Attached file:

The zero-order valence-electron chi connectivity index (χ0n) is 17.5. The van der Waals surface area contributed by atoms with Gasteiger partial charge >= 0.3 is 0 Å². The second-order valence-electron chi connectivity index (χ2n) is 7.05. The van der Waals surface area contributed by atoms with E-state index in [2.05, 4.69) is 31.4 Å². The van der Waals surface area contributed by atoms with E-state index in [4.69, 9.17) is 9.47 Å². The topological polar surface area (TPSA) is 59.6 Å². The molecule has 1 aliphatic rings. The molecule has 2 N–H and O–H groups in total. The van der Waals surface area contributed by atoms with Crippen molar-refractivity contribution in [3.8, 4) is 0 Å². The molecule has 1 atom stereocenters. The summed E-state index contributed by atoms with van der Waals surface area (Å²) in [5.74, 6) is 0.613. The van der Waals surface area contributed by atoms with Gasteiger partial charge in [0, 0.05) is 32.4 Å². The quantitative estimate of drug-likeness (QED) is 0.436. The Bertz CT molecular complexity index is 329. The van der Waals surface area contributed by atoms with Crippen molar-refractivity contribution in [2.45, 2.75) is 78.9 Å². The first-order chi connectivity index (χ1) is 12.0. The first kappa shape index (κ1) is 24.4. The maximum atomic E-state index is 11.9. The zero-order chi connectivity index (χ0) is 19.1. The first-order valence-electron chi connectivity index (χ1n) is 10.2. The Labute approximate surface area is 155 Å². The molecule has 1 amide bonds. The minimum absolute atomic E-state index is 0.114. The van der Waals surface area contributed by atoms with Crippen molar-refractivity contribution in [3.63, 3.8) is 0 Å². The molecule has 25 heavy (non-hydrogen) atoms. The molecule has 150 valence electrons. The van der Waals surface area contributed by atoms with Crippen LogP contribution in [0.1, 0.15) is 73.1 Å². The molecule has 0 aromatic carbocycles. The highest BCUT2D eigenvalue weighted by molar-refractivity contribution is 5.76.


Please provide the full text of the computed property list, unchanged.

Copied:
The zero-order valence-electron chi connectivity index (χ0n) is 17.5. The van der Waals surface area contributed by atoms with Gasteiger partial charge >= 0.3 is 0 Å². The second-order valence-electron chi connectivity index (χ2n) is 7.05. The van der Waals surface area contributed by atoms with E-state index in [2.05, 4.69) is 31.4 Å². The van der Waals surface area contributed by atoms with E-state index in [4.69, 9.17) is 9.47 Å². The topological polar surface area (TPSA) is 59.6 Å². The molecule has 1 aliphatic rings. The molecule has 2 N–H and O–H groups in total. The van der Waals surface area contributed by atoms with Crippen molar-refractivity contribution in [3.8, 4) is 0 Å². The molecule has 1 atom stereocenters. The summed E-state index contributed by atoms with van der Waals surface area (Å²) in [5.74, 6) is 0.613. The van der Waals surface area contributed by atoms with Gasteiger partial charge in [0, 0.05) is 32.4 Å². The quantitative estimate of drug-likeness (QED) is 0.436. The Bertz CT molecular complexity index is 329. The van der Waals surface area contributed by atoms with Crippen molar-refractivity contribution in [2.45, 2.75) is 78.9 Å². The first-order chi connectivity index (χ1) is 12.0. The first kappa shape index (κ1) is 24.4. The maximum atomic E-state index is 11.9. The zero-order chi connectivity index (χ0) is 19.1. The first-order valence-electron chi connectivity index (χ1n) is 10.2. The Labute approximate surface area is 155 Å². The molecule has 1 amide bonds. The minimum absolute atomic E-state index is 0.114. The van der Waals surface area contributed by atoms with Crippen molar-refractivity contribution in [3.63, 3.8) is 0 Å². The molecule has 25 heavy (non-hydrogen) atoms. The molecule has 150 valence electrons. The van der Waals surface area contributed by atoms with Crippen LogP contribution in [0.1, 0.15) is 73.1 Å². The molecule has 0 aromatic carbocycles. The highest BCUT2D eigenvalue weighted by molar-refractivity contribution is 5.76.